Earlier this summer, Google Maps launched a product called “Views” — a global photographer community featuring some of the best panoramic photos worldwide. Google calls these images “photo spheres”, their new and catchy phrase for panoramic photos. This new product really seems to support the Google brand as most of the images I’ve seen were taken with Android devices. However, for panographers such as myself that take higher quality images on a DSLR, Google has provided a workaround solution so that I can share my photos as well.
So far my social experience on Views has been utterly delightful. I’ve met so many other panographers around the world and when I view their work, it’s like a heightened form of armchair travel.
However one thing I’ve noticed is that (at least to me) photo spheres appear better on the Chrome browser rather than my default Safari and I’m not sure quite why. Could it be a frenemy thing? I don’t know for sure but my best guess is “yes”. So if you’re viewing a photo sphere on your Mac laptop or desktop, I recommend using the Chrome or Firefox browser for an optimum viewing experience.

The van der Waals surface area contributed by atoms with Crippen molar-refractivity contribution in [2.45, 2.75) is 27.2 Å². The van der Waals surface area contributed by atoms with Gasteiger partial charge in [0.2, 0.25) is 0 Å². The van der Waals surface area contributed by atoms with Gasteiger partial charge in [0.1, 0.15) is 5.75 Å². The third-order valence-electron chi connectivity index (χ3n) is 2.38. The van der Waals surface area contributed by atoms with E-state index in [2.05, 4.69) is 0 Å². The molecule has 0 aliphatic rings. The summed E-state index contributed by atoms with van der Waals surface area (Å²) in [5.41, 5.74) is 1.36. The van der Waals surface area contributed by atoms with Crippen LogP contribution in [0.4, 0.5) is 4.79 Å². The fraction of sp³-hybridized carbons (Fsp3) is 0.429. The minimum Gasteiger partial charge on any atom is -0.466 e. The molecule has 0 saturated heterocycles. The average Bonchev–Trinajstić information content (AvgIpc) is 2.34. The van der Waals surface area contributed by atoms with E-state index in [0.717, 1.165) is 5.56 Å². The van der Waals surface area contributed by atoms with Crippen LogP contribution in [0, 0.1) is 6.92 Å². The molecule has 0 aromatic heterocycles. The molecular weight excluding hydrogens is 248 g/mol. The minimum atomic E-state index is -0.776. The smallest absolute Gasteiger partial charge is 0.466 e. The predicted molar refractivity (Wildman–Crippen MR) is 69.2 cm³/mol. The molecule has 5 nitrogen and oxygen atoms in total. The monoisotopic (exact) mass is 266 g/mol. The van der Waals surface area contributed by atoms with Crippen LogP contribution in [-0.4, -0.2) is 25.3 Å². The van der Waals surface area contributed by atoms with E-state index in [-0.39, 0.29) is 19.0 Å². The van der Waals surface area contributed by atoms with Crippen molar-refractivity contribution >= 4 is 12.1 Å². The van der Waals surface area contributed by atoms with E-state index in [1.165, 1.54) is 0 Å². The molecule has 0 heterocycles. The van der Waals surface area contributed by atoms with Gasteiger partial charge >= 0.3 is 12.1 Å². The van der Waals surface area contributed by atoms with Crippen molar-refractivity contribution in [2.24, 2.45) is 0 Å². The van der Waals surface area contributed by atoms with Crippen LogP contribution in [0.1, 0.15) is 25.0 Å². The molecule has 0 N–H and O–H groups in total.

Above is an image of Universal Studios Hollywood that was taken in the winter of last year. Universal Studios is one of the oldest and most famous Hollywood movie studios still in use. It was also one of the first to offer tours to the public of the real sound stages and sets.
Universal is noteworthy in my family history as my late father got his “break” in Hollywood as a set designer on the original Battlestar Gallactica which was the first of many productions for him at the studios. He went on to be a respected art director in Tim Burton’s Big Fish. It’s also worth mentioning I spent a summer as a tour guide there during my teens and it was so much fun.
Update March 2016: This post originally featured a virtual tour of Universal Studios City Walk using the embed codes of Google Maps Views. The embeds no longer work and are considered “mix content” for Bloggers’ latest security update “HTTPS”. This basically means the two Google products don’t work well together. So I’ve updated this post to reflect a working solution.